Monmouth / About the College / News / Full Story

MC trio ranked No. 1 in Business Simulation Game

Barry McNamara
11/18/2011
From left, MC seniors Alisha Shadid, Michael Howard and Alicia Slaughterback make up the Business Strategy Game company Eclectic. They'll learn around Thanksgiving if their company was able to hang on to its top world ranking.
For two consecutive weeks, a group of Monmouth College students posted the highest possible score in the Business Strategy Game (BSG), an online business simulation and worldwide competition that is part of the college’s 400-level capstone course.

Seniors Michael Howard of Auburn, Alisha Shadid of East Peoria and Alicia Slaughterback of Paw Paw appear to have the top spot locked up among the eight Monmouth groups participating. But thanks to back-to-back perfect scores of 110, they are now hoping to stay tied for the No. 1 spot among more than 4,500 teams from 300 colleges and universities.

“McGraw-Hill sponsors the most comprehensive and challenging business simulations in the world,” said the group’s professor, Don Capener. “I am proud of the work by Alicia, Alisha and Michael in becoming champions worldwide in the GLO-BUS competition.”

Each of the 15 weeks of competition is meant to simulate a year of selling a certain product (for this semester, it’s digital cameras), and the group will learn its final worldwide ranking on Thanksgiving Day. In addition to an overall score, the groups are ranked in three areas: earnings per share, return on equity and stock price. Their company, which they call Eclectic, has posted back-to-back weekly top-50 ratings in earning per share and stock price and two straight top 70 performances in return on equity.

“You should be quite proud of your students for such an excellent performance,” wrote the game’s organizers in an e-mail to Capener. “It’s a performance that reflects quite well on you and the caliber of instruction that students are receiving in your course.”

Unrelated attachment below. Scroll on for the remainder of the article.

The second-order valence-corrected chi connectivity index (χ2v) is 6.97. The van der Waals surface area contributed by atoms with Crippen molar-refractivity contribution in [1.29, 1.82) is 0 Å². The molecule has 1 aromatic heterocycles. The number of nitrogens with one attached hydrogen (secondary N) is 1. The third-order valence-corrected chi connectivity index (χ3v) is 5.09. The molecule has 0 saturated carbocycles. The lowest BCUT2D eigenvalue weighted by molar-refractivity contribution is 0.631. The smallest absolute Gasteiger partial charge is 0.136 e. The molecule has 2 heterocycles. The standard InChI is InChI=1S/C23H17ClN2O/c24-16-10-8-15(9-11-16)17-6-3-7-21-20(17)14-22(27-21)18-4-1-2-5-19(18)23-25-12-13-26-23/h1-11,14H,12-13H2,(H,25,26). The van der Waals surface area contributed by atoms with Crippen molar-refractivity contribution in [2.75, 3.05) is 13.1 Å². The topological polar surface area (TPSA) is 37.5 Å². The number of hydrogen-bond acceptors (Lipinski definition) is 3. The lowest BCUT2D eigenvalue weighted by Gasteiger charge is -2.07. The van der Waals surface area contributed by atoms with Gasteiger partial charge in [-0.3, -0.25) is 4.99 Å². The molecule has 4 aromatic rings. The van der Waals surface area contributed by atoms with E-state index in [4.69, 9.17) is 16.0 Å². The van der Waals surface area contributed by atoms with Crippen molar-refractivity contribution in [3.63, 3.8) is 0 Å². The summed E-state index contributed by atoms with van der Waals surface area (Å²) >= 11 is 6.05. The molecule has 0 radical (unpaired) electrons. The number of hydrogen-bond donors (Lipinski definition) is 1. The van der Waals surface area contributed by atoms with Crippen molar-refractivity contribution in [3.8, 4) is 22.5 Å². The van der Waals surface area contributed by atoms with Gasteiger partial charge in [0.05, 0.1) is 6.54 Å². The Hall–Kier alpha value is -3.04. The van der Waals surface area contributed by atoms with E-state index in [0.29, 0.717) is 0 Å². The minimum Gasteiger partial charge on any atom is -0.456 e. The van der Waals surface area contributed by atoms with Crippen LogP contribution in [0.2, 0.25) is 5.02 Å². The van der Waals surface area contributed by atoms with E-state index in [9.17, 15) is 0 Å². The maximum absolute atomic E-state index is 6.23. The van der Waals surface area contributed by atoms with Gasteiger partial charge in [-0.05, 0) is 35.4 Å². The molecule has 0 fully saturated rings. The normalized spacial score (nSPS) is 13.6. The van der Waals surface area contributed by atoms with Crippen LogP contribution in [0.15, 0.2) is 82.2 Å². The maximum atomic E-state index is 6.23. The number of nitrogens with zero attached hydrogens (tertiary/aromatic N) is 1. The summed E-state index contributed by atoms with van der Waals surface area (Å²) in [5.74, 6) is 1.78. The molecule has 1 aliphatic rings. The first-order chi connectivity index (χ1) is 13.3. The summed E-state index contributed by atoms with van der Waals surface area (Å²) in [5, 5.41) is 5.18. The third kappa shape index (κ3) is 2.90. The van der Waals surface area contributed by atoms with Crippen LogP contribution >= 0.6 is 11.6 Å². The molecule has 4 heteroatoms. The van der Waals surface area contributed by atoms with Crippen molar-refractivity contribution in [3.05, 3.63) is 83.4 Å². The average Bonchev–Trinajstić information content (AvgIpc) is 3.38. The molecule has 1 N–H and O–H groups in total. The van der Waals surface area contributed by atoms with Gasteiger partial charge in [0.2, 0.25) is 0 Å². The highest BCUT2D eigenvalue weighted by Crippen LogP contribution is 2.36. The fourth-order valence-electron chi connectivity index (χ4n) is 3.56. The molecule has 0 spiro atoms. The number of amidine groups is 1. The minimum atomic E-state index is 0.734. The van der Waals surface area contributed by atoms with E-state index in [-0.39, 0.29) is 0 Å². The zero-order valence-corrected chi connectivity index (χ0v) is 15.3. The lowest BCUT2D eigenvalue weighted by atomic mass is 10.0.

“Students playing the game make potentially hundreds of decisions weekly in the areas of marketing, finance, management and economics,” explained Keith Williams, one of Capener’s departmental colleagues. “It’s a great way to pull their education together and to see their decisions in action. One important lesson that we hope they learn is that they can’t assume that what worked today will work tomorrow. The competition and other conditions are constantly changing, and they must adapt.”

“We’ve tried to keep our costs low,” said Howard of the group’s basic business principle. “We’ve also tried to have a high market share and to sell the highest-quality product possible at a price no other company can match.”

That seems like a strategy other companies might have employed, but Howard said the group “started that way from the very beginning. Others have tried to copy it, and when they adapted, it hurt us a little. But we were able to make adjustments more easily since that had been our plan all along.”

Slaughterback noted that the group also pays a great deal of attention to its image rating, which is “like our star quality,” she said. “It’s affected by discounts and things like that. We invested heavily in marketing from the beginning of the year.”

So what’s the reward for finishing the semester on top of the world?

“We’ll get a good grade,” said Howard. “We’re not sure what else Professor Capener might do.”

Those specifics remain unclear, but Capener noted that the general reward could be very valuable.

“Their success in this competition speaks volumes about the quality of our business administration graduates and their ability to compete in business after graduation,” he said. “Despite the grim economic news, the future is very bright for these students and for all Monmouth business graduates with high aspirations and the willingness to work hard.”

An accounting major, Howard said he hopes to obtain an internship next summer, then pursue a master’s degree in accounting in the fall. Slaughterback, who is also majoring in accounting, is applying for positions with auditing firms and will sit for her CPA exam next fall. Shadid is working on Plans A and B, looking for a job related to her business major while also applying to nursing schools.